In a situation where only a site model is being made, without integration of a building model, the CNC machine creates 380 the physical model of the location as a site model once the location and type information for the foliage items has been integrated into the site data file and corresponding instructions have been added to the CAM program. This includes drilling of holes for model foliage to be placed (see
This manufacturing equipment is described as performing a “subtractive” process in that the part (in this case the site model) is created by taking material away from a block of material with milling or routing machinery. The site models can be made from various types of material, such as plastic modeling boards, Styrofoam, Medium Density Fiberboard, or blocks of wood.
When the subtractive manufacturing equipment completes formation of the site model, it can then be hand finished as necessary to ensure the desired look, quality, and finish, after which the site model is ready to be physically integrated 660 with the building model (refer to
Regardless of whether a building model is to be integrated to the site model or not, foliage may be placed 390, 670 on the site model after the site model has been fabricated. Miniature trees and shrubs are selected based on type and height information obtained from the imagery analysis and place the selected foliage items on the site model based on the location information. Selection based on plant type enables differentiation between evergreen (conifer) trees and deciduous trees, for example. Selection based on height is made in proportion to the scale of the architectural model so that the size of the model foliage accurately represents relative size with respect to the building model.
Each selected foliage item (tree, bush, etc.) is then placed 390, 670 in a pre-formed hole in the site model. If the site model is produced automatically according to the disclosure of the co-pending “Building of Scaled Physical Models” application, the pre-formed hole will have been milled by a CNC machining process using the longitude and latitude determined for that identified foliage item. Each foliage item is preferably secured either with glue or simply by a friction fit of the foliage item's base fitting snugly in its designated hole in the site model.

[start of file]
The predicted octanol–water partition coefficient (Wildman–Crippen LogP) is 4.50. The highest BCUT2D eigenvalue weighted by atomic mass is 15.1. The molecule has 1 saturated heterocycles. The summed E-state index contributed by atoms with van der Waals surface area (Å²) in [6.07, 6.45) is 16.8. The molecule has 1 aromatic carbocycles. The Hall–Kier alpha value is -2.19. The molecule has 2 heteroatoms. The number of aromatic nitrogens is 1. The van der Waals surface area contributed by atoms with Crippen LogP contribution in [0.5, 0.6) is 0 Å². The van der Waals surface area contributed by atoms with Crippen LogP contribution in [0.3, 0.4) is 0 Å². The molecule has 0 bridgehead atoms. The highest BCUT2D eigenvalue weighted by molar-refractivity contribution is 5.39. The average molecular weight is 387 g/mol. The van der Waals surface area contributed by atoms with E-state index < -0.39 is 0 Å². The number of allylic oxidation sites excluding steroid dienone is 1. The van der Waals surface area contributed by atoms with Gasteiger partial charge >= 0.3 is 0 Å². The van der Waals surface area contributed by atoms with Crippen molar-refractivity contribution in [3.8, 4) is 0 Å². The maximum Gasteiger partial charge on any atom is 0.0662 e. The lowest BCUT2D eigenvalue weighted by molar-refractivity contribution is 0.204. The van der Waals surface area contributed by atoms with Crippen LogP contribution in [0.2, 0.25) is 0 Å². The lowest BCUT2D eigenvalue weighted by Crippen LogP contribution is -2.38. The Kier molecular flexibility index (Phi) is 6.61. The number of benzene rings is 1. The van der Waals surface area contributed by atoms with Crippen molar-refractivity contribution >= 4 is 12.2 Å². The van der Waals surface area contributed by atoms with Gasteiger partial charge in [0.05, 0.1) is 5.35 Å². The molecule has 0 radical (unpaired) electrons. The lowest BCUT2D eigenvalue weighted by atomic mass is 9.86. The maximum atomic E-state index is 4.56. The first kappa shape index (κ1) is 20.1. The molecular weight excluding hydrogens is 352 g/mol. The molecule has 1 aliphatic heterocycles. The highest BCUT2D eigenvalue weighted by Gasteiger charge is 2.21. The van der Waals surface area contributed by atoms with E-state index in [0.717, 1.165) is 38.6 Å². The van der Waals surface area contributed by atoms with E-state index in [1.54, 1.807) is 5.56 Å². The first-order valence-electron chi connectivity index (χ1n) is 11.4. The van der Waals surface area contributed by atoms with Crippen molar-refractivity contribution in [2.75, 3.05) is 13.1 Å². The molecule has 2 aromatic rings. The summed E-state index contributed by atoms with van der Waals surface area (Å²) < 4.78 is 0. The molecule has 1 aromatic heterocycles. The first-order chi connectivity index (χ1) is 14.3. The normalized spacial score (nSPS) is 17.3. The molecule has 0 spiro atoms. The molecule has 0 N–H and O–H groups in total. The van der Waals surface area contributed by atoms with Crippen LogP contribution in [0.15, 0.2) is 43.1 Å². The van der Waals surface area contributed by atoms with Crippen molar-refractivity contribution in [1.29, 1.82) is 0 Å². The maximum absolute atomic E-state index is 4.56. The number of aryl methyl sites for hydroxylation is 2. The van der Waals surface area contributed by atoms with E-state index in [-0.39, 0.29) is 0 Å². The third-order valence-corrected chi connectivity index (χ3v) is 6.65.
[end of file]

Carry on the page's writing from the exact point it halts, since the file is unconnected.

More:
A benefit of the present invention is that it takes significantly less time and cost less than a traditional survey team approach, while providing high-quality information about foliage location, type and height.
A method for identifying foliage location, type and height on a particular property has been described. It will be understood by those skilled in the art that the present invention may be embodied in other specific forms without departing from the scope of the invention disclosed and that the examples and embodiments described herein are in all respects illustrative and not restrictive. Those skilled in the art of the present invention will recognize that other embodiments using the concepts described herein are also possible. Further, any reference to claim elements in the singular, for example, using the articles “a,” “an,” or “the” is not to be construed as limiting the element to the singular. References to a specific time, time interval, or instantiation are in all respects illustrative and not limiting.
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|U.S. Classification||700/98, 700/159|
|Cooperative Classification||B33Y80/00, G01C11/00, G06T17/05, B33Y50/00|
|European Classification||G06T17/05, G01C11/00|
|Apr 23, 2012||REMI||Maintenance fee reminder mailed|
|Sep 9, 2012||LAPS||Lapse for failure to pay maintenance fees|
|Oct 30, 2012||FP||Expired due to failure to pay maintenance fee|
Effective date: 20120909